Opioid users could benefit from meth-relapse prevention strategy, study finds

Opioid users could benefit from meth-relapse prevention strategy, study finds

New research raises the possibility that a wider group of people battling substance use disorders may benefit from a Scripps Research-developed relapse-prevention compound than previously thought.

The research, published recently in the journal Learning and Memory, shows that the compound appears to be effective even if multiple drugs of abuse are involved, such as methamphetamine in combination with either opioids or nicotine. Polysubstance use is common among people addicted to methamphetamine, in part because the rate of smoking is high among meth users. In addition, the meth available today is so potent that many users turn to opioids to dampen the high.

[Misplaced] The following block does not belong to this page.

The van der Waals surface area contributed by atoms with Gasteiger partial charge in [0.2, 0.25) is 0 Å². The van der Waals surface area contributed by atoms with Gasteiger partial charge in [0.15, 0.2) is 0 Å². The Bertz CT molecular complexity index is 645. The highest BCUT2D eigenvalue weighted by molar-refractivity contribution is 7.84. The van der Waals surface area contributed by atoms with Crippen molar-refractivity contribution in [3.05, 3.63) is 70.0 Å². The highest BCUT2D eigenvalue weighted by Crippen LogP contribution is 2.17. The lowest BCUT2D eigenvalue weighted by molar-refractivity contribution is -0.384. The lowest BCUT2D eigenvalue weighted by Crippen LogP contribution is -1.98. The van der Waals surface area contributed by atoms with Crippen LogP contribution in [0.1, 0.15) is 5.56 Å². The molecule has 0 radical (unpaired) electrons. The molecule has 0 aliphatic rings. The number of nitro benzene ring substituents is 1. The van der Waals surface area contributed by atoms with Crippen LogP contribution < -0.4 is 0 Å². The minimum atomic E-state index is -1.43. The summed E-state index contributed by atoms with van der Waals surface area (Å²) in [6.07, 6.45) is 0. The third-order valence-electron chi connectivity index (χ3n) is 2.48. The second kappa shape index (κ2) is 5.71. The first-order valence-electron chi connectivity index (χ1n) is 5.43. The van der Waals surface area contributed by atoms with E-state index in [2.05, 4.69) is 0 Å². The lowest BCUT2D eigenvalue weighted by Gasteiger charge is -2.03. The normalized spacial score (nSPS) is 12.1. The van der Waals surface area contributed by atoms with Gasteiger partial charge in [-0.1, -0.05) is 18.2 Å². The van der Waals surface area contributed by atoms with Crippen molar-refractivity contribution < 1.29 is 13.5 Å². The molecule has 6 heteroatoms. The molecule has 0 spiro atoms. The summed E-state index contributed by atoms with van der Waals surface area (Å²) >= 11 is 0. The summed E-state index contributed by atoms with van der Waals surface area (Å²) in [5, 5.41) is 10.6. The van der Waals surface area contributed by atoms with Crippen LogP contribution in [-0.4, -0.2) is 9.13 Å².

The potential medication, a modified form of the compound blebbistatin, works by breaking down methamphetamine-linked memories that can trigger craving and relapse. The opportunity to boost treatment success by modulating emotional memory is a novel concept, and a promising one, says Courtney Miller, PhD, associate professor on the Florida campus of Scripps Research and senior author of the study.

Full story at Science Daily